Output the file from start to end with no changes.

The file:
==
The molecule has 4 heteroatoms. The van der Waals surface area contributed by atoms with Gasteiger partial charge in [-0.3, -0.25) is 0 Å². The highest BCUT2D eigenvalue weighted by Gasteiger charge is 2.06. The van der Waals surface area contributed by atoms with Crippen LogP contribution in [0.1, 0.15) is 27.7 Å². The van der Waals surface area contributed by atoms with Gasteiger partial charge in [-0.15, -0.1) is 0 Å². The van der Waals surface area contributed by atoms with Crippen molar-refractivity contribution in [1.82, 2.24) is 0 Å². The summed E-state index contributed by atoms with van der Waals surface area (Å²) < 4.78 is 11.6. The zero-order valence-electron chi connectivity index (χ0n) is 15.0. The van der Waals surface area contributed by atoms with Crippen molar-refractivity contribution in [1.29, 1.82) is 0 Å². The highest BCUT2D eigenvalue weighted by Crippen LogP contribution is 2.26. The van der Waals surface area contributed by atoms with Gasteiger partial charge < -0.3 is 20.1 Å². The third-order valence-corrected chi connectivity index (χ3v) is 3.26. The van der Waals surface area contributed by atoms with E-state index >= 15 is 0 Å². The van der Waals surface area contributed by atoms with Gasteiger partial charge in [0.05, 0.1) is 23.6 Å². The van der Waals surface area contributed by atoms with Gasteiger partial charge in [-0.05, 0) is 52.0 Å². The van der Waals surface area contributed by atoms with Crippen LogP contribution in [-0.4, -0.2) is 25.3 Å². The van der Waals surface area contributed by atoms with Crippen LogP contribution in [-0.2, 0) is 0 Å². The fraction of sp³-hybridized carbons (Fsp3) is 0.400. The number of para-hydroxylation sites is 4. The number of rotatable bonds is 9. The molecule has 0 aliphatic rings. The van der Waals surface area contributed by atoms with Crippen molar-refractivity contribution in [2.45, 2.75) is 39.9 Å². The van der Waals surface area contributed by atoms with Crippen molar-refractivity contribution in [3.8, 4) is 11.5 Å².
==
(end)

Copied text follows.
The molecule has 4 heteroatoms. The van der Waals surface area contributed by atoms with Gasteiger partial charge in [-0.3, -0.25) is 0 Å². The highest BCUT2D eigenvalue weighted by Gasteiger charge is 2.06. The van der Waals surface area contributed by atoms with Crippen LogP contribution in [0.1, 0.15) is 27.7 Å². The van der Waals surface area contributed by atoms with Gasteiger partial charge in [-0.15, -0.1) is 0 Å². The van der Waals surface area contributed by atoms with Crippen molar-refractivity contribution in [1.82, 2.24) is 0 Å². The summed E-state index contributed by atoms with van der Waals surface area (Å²) < 4.78 is 11.6. The zero-order valence-electron chi connectivity index (χ0n) is 15.0. The van der Waals surface area contributed by atoms with Crippen molar-refractivity contribution in [1.29, 1.82) is 0 Å². The highest BCUT2D eigenvalue weighted by Crippen LogP contribution is 2.26. The van der Waals surface area contributed by atoms with Gasteiger partial charge < -0.3 is 20.1 Å². The third-order valence-corrected chi connectivity index (χ3v) is 3.26. The van der Waals surface area contributed by atoms with E-state index >= 15 is 0 Å². The van der Waals surface area contributed by atoms with Gasteiger partial charge in [0.05, 0.1) is 23.6 Å². The van der Waals surface area contributed by atoms with Gasteiger partial charge in [-0.05, 0) is 52.0 Å². The van der Waals surface area contributed by atoms with Crippen LogP contribution in [-0.4, -0.2) is 25.3 Å². The van der Waals surface area contributed by atoms with Crippen LogP contribution in [-0.2, 0) is 0 Å². The fraction of sp³-hybridized carbons (Fsp3) is 0.400. The number of para-hydroxylation sites is 4. The number of rotatable bonds is 9. The molecule has 0 aliphatic rings. The van der Waals surface area contributed by atoms with Crippen molar-refractivity contribution in [2.45, 2.75) is 39.9 Å². The van der Waals surface area contributed by atoms with Crippen molar-refractivity contribution in [3.8, 4) is 11.5 Å².